I would like to thank the IEA for your excellent work to make the energy efficiency (EE) agenda credible at global level. About 10 years ago it gave a major global push to show the role and the amazing potential of EE in buildings, transport, and industry and this was a major help for all the EE business and social community in the EU. As EU-ASE we have often used this work to make our agenda stronger, as our work focuses mostly on the EU legislation, at a supranational level.

Referring to what Mr Mathur said before – that EE is like a plane and it takes effort for a plane to take off – well in the EU we are still in the middle of the take-off effort. We cannot say that we are tapping the great potential of energy efficiency to contribute to the clean energy transition and to climate neutrality. We will not be able to overcome the Covid-19 shock and reach climate neutrality without additional financial and legislative measures and a better implementation of the current legislation.

The EU is tight together by common political, legal, and financial instruments, expressed in regulations, targets, subsidies and incentives. This is the case also for EE.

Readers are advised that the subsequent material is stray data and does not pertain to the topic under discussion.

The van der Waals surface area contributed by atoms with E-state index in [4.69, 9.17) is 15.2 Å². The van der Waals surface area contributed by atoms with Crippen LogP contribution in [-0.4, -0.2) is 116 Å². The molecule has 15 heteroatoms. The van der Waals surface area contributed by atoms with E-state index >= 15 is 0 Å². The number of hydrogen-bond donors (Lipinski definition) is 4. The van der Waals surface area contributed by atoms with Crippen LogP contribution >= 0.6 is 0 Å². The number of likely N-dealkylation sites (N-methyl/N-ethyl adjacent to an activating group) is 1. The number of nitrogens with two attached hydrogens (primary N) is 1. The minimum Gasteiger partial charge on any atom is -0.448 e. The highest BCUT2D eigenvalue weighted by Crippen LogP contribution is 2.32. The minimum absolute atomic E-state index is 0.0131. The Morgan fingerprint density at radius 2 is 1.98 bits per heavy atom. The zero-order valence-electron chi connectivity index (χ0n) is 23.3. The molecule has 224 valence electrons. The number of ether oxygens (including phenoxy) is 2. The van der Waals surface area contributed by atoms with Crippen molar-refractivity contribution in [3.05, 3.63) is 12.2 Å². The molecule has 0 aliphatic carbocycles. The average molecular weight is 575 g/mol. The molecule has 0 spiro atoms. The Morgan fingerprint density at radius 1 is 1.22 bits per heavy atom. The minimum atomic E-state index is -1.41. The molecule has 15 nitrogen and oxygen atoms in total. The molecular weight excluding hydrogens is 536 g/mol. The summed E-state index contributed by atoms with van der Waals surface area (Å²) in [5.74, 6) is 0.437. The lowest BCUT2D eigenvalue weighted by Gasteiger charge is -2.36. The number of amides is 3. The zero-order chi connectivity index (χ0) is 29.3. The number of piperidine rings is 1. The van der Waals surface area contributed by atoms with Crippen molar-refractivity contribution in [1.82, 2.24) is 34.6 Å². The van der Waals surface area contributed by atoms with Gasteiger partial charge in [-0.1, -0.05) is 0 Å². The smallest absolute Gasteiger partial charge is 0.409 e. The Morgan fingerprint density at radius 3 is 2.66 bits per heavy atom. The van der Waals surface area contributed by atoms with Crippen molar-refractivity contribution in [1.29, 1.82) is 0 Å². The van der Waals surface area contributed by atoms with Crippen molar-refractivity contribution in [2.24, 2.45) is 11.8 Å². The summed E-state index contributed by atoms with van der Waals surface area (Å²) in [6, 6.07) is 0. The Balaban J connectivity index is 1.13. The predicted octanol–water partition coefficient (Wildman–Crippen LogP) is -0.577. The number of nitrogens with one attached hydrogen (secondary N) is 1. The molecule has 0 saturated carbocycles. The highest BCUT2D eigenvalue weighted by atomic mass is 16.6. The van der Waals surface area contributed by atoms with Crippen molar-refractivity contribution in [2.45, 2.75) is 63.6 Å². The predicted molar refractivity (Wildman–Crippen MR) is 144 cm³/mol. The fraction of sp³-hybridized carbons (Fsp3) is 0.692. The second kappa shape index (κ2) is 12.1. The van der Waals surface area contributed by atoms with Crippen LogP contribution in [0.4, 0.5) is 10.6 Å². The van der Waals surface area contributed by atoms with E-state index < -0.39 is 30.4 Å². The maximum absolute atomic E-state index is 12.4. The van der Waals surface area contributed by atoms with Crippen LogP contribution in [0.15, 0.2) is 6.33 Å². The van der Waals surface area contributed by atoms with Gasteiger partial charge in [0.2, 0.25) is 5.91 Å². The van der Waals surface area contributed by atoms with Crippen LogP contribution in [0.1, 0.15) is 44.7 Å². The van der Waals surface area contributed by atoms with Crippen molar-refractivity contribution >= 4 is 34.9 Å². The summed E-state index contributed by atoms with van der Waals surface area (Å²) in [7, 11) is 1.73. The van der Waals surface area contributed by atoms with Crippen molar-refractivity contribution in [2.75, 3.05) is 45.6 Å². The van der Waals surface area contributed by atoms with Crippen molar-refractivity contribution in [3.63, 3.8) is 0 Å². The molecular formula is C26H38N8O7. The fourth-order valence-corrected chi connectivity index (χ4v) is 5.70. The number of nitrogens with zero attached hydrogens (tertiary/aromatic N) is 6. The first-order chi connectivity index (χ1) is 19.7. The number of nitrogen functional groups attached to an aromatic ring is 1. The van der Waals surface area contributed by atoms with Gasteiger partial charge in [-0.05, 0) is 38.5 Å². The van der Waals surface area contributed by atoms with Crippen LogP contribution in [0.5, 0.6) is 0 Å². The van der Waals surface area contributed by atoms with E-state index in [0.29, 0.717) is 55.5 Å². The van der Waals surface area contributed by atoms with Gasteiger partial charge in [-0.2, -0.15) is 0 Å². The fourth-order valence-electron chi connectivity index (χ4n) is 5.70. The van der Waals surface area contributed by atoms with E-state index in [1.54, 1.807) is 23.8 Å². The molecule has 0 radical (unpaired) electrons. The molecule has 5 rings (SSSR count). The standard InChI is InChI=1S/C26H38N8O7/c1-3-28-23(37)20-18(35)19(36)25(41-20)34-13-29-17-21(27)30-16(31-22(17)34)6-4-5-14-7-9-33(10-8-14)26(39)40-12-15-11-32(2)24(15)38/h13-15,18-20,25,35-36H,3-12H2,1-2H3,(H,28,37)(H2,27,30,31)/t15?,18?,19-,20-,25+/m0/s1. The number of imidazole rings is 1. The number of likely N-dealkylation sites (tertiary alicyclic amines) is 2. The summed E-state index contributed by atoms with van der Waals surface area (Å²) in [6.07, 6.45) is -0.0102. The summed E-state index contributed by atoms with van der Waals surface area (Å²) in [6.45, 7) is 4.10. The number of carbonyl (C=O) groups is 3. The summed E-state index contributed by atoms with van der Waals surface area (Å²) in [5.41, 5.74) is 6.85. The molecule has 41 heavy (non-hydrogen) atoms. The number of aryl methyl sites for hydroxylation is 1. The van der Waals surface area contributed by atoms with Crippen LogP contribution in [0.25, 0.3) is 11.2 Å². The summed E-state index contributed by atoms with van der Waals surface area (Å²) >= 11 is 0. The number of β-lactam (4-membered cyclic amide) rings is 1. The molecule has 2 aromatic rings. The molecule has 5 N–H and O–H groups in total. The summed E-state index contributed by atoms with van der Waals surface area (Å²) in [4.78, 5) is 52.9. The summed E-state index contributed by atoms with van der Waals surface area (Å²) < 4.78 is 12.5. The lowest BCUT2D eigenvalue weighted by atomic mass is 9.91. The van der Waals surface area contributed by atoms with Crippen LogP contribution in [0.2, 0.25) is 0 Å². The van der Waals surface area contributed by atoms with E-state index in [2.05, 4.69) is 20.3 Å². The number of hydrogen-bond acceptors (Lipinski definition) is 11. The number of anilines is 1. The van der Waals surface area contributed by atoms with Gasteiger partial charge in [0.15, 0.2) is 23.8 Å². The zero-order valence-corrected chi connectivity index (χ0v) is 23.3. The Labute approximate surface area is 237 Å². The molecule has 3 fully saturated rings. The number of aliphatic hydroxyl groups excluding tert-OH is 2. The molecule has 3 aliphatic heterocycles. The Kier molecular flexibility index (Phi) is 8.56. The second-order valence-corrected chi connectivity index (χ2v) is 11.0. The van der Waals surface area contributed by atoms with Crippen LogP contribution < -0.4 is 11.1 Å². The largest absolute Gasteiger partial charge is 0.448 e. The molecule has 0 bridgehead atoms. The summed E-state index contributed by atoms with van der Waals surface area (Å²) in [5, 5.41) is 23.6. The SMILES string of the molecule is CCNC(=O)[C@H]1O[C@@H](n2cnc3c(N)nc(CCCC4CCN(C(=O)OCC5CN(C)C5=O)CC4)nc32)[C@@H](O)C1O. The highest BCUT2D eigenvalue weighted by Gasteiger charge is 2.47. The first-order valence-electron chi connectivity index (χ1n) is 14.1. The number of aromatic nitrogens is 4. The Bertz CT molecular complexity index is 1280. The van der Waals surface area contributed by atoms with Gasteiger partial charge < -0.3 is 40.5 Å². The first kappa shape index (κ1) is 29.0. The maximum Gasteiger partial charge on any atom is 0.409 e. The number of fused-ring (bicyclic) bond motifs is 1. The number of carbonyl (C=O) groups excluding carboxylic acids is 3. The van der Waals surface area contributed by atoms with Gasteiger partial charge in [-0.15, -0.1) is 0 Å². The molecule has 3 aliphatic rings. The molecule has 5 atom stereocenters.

Today, as a result of the current crisis, we are at a decisive moment There is a lot of political work at all levels, intense discussions and work within the EU institutions, Member States, businesses, and the NGO community to make sure that the recovery measures will take the right direction.

A lot of things still ne to be done to mainstream energy efficiency in EU policies. Still, I would like to mention three EU “best practices” that are relevant globally, even if we are still far away from having a clear picture of how successful these will be.

The European Green Deal, in which energy efficiency has a key role to play, is important because it is a deal, it is green, and it is European. The Green Deal works as a framework for the implementation of the current rules and sets a direction for the next EU legislation.